On July 2015, we worked with a passive wave millimiter camera, named "Wavecamm", in our lab at UGR. We have captured thousand of images to create a PMMWI threats database.

Figure 1: Capture Process

A comprehensive dataset of PMMWIs has been created. It consists of 3309, 125×195 images of 33 different people. Hidden objects are in the range 35×39 to 10×10 which in our images correspond roughly to 2752.39cm2 and 201.64cm2 respectively, smaller hidden objects are not considered to be relevant.

We took pictures of each person wearing 12 different objects in 10 body locations: forearm, chest, stomach, thigh, ankle (front), waist (side), armpit (side), arm, ankle (lateral) thigh (lateral), and 2 images without any objects. Images of people wearing simultaneously two objects in different locations were also taken. In summary the dataset consists of 463 pictures of people with no object, 2144 containing one object and 702 containing 2 objects.

Objects were simulated by bags containing substances with different millimeter wave responses: a cutter, 325g of gel, a 200g clay bar, a simulated gun, 200g of sugar, 200g of frozen peas, 150ml of cologne, 160g of gel, a bag with metal pieces, 200g of flour, a 50cl water bottle, and a 250ml hydrogen peroxide bottle, see figure 3. Notice that different object sizes were used.

Figrue 3: Simulated threats in the dataset: a cutter (1), 325g of gel (2), a 200g clay bar (3), a simulated gun (4), 200g of sugar (5), 200g of frozen peas (6), 150ml of cologne (7), 160g of gel (8) , a bag with metal pieces (9), 200g of flour (10), a 50cl water bottle (11), and a 250ml hydrogen peroxide bottle (12).

Figure 4 shows PMMWIs of subjects with simulated threats on different locations, the corresponding visual images are shown in figure 5. It is important to note that although in the experiments objects are visible and not hidden under clothing, this is irrelevant for PMMW sensors.

Figure 4: Examples of PMMWIs with (hidden) objects. Red boxes indicate objectlocations. Objects to be detected correspond to whiter areas on the body.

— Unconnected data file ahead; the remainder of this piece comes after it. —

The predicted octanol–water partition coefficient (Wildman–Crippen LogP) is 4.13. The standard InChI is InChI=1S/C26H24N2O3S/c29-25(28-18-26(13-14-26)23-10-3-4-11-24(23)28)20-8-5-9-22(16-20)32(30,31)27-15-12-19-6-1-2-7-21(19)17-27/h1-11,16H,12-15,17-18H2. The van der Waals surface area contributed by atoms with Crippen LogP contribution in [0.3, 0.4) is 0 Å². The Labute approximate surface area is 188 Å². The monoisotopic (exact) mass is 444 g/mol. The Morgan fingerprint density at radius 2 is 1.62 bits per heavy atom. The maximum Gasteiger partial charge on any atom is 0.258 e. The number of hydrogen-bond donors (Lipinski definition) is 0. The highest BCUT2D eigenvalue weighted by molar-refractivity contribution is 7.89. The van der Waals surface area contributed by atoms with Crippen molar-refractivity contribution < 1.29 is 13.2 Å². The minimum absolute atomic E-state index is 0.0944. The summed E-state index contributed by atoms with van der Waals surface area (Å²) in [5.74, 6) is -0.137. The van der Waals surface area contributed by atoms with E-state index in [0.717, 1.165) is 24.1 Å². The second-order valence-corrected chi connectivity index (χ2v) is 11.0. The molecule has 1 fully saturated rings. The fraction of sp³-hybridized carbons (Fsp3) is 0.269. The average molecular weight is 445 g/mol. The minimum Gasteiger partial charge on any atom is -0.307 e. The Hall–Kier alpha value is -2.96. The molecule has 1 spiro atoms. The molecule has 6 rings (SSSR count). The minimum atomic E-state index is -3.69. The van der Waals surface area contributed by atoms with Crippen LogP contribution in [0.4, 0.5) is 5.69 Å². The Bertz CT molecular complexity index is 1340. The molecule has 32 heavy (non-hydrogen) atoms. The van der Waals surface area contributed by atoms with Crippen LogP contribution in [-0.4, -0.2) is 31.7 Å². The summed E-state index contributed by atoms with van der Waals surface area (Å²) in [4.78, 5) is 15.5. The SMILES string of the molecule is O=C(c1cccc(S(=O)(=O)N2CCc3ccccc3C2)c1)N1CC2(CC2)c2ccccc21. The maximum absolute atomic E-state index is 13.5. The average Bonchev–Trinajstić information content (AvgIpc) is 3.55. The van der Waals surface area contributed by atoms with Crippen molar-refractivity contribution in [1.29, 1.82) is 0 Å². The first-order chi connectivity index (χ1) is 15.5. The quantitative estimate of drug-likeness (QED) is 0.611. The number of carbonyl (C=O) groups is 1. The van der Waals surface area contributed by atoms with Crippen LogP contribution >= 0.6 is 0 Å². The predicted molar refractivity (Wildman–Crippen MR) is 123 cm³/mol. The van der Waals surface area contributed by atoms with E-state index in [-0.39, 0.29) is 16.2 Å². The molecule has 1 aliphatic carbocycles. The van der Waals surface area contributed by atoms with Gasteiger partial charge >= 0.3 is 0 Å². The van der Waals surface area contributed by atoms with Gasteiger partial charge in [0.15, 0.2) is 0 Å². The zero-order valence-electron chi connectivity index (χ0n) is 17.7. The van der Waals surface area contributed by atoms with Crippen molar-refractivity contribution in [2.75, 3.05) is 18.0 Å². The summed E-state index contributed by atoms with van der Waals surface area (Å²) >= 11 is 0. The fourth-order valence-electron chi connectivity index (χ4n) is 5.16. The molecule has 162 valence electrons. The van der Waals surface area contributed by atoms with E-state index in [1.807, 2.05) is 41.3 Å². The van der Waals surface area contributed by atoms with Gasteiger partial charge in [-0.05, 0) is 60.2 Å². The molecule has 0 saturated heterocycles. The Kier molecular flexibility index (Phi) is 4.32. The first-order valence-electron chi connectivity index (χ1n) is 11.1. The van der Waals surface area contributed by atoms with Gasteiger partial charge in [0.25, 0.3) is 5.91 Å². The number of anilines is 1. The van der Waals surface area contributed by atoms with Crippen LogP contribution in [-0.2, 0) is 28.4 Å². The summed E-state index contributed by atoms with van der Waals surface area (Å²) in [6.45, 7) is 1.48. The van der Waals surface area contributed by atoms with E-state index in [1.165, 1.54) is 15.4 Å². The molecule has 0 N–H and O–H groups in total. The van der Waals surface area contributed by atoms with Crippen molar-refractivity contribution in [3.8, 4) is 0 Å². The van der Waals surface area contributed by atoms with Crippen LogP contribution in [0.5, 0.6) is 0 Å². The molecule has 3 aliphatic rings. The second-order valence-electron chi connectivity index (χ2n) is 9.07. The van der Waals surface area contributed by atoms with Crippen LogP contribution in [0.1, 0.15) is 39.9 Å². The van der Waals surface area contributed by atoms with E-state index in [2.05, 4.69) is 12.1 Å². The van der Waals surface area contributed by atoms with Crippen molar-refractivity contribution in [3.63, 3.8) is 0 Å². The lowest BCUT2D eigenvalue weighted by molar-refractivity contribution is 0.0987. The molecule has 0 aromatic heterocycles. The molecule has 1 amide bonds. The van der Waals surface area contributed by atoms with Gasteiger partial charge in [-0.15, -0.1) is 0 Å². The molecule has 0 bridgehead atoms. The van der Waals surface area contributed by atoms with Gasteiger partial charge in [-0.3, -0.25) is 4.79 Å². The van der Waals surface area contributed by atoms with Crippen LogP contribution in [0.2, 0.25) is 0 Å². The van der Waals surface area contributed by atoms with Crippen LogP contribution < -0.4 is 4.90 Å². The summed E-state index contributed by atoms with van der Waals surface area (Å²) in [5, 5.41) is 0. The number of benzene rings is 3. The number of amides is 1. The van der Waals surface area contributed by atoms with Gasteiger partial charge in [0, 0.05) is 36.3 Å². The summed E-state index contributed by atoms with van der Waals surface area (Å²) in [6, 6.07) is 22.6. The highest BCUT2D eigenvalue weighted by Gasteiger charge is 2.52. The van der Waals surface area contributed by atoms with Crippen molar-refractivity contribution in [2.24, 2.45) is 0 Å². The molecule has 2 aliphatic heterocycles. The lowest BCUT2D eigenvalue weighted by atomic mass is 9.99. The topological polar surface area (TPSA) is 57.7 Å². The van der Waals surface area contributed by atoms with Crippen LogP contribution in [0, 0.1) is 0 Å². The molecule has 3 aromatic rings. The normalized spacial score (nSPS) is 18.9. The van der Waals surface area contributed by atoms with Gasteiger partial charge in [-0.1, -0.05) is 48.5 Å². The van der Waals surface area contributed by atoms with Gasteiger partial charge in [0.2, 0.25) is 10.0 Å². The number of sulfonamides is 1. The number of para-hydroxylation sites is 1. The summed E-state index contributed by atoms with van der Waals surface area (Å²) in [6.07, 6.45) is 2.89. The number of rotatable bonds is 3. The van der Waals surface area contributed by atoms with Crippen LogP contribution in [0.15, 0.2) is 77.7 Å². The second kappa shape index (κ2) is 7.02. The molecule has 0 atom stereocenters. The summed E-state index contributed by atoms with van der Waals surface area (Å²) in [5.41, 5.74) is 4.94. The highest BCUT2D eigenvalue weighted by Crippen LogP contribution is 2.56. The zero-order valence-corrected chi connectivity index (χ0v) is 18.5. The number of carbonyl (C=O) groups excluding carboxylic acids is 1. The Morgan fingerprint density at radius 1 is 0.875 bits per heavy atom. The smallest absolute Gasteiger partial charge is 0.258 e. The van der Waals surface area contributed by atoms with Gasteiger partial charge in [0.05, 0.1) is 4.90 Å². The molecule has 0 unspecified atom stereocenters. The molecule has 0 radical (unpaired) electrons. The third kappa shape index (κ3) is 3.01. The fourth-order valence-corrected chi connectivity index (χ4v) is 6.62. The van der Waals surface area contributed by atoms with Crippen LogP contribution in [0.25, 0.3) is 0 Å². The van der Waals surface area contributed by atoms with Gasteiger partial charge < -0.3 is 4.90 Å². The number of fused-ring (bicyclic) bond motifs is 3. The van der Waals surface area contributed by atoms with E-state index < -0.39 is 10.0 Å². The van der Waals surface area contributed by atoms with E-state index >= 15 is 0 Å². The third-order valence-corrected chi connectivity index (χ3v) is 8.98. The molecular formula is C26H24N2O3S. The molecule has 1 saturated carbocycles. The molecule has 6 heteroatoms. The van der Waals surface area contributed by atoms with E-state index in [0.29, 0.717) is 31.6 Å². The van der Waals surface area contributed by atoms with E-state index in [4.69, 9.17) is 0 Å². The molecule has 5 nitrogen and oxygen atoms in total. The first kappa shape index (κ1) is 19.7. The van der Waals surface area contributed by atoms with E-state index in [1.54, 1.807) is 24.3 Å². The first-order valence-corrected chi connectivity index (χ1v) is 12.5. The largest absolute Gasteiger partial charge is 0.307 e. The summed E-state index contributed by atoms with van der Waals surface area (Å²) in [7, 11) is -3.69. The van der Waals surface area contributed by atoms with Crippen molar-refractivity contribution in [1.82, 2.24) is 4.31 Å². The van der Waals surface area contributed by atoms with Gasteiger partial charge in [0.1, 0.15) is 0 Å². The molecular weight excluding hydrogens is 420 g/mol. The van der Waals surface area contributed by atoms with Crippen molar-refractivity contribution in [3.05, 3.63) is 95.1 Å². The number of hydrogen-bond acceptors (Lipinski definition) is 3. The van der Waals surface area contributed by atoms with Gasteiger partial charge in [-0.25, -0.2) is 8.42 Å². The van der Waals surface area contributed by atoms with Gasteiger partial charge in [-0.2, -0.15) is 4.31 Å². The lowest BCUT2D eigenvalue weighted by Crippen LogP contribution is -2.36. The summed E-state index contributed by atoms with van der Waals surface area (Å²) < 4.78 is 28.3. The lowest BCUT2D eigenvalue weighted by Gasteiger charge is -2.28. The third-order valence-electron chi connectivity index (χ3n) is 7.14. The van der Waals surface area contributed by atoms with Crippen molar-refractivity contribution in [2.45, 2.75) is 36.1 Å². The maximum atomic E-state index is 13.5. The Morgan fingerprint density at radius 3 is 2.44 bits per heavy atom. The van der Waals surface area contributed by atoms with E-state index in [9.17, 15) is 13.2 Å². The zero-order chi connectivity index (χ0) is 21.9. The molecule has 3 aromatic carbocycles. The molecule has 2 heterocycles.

Figure 5: Corresponding visual images of the PMMWIs' examples in figure 4.

Visual images were taken at the same time as the millimeter ones. The objects are labeled on the visual images by its smallest bounding box. To transfer the object bounding box from the visible images to the PMMW ones a homography estimated from the visible image plane to the PMMWI one using a calibration pattern was applied. These bounding boxes are used to assess the performance of classifiers.

The database can be download here as a HDF5 file containing the following:

Blind PMMW Image deconvolution

It has been observed that PMMW cameras has a limited depth-of-focus and that, since the SNR of the images is very low, it is very difficult to adjust the focus correctly. We think that using blind image deconvolution techniques will help, first, to recover a sharper image where the hidden threats will be clearer and, second, increase the SNR making the detection process much easier.

PMMWI Super-resolution

Due to the small size of the PMMWI, they can take advantage of super-resolution (SR) techniques. In this project we have taken several sets of pictures, with small rotations and translations, to test SR techniques on them. Our hypotesis is that SR will increase the quality of the captured images and will help to detect the threat.